Sector News

Leaders aren't born — they're made

October 1, 2015
Borderless Leadership

Some of the leaders I admire include Vince Lombardi, Reggie White, Steve Jobs, Howard Schultz, Peter Drucker and Martin Luther King. Others include Oprah Winfrey, Margaret Thatcher and my mother.

These individuals had courage, vision and followers. They were decisive on the one hand and had humanity on the other.

These people had the ability to influence others, get important things accomplished and make a difference.

With the challenges facing our country and communities, we need leaders at all levels: family, community, business, organizations and religious institutions.

Leadership and management are related but different. Managers maintain order and work within a budget. Leaders advance a vision or direction, challenge the status quo, and promote innovation and risk taking to find a better state. Their focus is effectiveness rather than efficiency.

Leadership is the art of influence and getting people to follow you. Leaders rely on knowledge and integrity which is trust. This requires self-confidence, a sense of purpose, and communication skills. In business, leaders help people and organizations to see and realize their potential.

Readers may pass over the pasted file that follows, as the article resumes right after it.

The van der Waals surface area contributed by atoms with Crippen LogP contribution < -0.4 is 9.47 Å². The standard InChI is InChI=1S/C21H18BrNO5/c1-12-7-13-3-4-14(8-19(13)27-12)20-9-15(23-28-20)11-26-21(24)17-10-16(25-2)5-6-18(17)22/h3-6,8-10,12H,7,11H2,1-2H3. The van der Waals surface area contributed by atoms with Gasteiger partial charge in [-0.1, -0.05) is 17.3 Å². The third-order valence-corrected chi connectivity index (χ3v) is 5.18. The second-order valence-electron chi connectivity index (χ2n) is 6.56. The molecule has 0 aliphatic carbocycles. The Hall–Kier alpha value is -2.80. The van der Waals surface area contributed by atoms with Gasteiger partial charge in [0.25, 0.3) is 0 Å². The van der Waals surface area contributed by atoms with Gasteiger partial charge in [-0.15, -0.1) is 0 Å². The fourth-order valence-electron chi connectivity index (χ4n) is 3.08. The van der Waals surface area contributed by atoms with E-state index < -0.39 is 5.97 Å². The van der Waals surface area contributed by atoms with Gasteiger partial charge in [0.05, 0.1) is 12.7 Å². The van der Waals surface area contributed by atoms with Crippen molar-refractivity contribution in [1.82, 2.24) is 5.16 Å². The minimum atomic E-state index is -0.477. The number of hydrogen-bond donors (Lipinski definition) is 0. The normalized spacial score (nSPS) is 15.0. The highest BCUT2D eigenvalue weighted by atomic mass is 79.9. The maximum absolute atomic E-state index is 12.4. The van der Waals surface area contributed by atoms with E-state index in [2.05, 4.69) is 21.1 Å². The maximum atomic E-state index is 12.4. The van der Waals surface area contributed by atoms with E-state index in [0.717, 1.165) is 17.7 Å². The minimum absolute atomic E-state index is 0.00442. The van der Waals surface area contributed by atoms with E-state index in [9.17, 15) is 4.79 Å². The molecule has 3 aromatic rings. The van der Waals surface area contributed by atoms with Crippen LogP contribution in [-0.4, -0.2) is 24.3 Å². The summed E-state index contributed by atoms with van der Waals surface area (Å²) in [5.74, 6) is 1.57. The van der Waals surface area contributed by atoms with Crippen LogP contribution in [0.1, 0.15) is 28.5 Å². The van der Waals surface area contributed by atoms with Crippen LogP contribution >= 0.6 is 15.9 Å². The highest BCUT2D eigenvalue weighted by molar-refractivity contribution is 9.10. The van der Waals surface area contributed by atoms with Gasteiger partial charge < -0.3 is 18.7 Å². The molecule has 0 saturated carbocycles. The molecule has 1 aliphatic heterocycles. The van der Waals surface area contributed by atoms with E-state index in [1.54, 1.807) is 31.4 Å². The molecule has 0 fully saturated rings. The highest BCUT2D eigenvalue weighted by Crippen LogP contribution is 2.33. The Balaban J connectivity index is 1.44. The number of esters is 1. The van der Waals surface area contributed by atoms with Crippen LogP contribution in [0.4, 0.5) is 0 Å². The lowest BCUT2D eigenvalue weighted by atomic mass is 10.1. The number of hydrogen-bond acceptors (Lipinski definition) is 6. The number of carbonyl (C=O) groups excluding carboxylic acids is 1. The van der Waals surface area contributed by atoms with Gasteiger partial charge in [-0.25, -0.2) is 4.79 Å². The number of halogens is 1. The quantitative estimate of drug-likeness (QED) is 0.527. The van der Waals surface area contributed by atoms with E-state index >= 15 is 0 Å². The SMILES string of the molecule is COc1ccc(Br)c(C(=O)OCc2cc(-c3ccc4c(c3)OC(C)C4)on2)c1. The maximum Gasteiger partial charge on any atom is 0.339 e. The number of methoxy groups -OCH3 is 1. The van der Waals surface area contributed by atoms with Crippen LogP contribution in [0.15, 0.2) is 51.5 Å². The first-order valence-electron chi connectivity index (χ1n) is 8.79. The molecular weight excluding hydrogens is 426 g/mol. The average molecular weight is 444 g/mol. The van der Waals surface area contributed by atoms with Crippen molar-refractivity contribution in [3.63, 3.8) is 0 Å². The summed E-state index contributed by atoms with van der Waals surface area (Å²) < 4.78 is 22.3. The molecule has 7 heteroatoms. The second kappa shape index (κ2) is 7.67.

Leadership can be learned and leadership skills can be developed. We are not born leaders and leadership is not in our DNA.

Essential leadership elements include vision, vitality, proactivity, decisiveness and humanity. Each element can be further broken down for understanding — needed knowledge, skills and experiences.

From a knowledge perspective, there are programs and resources available. Many articles have been written on the subject. The military has some of the best materials and training programs. I would also encourage reading biographies of successful leaders.

From a skills perspective, most are “soft skills” and include communication, relationship, self-awareness (emotional intelligence), problem solving, teamwork and teaching. Others include writing, public speaking and salesmanship.

Experience and practice are essential to leadership development. This experience can come from sports, project or program lead responsibility, career positions, community service, coaching, teaching and team involvement.

Practice and self-study are very important. I spent years working to improve my communication and public speaking skills.

We should encourage our youth to aspire to leadership roles and positions. We should encourage our organizations and businesses to teach leadership and provide leadership opportunities for development.

By Robert Keller

Source: postcrescent.com

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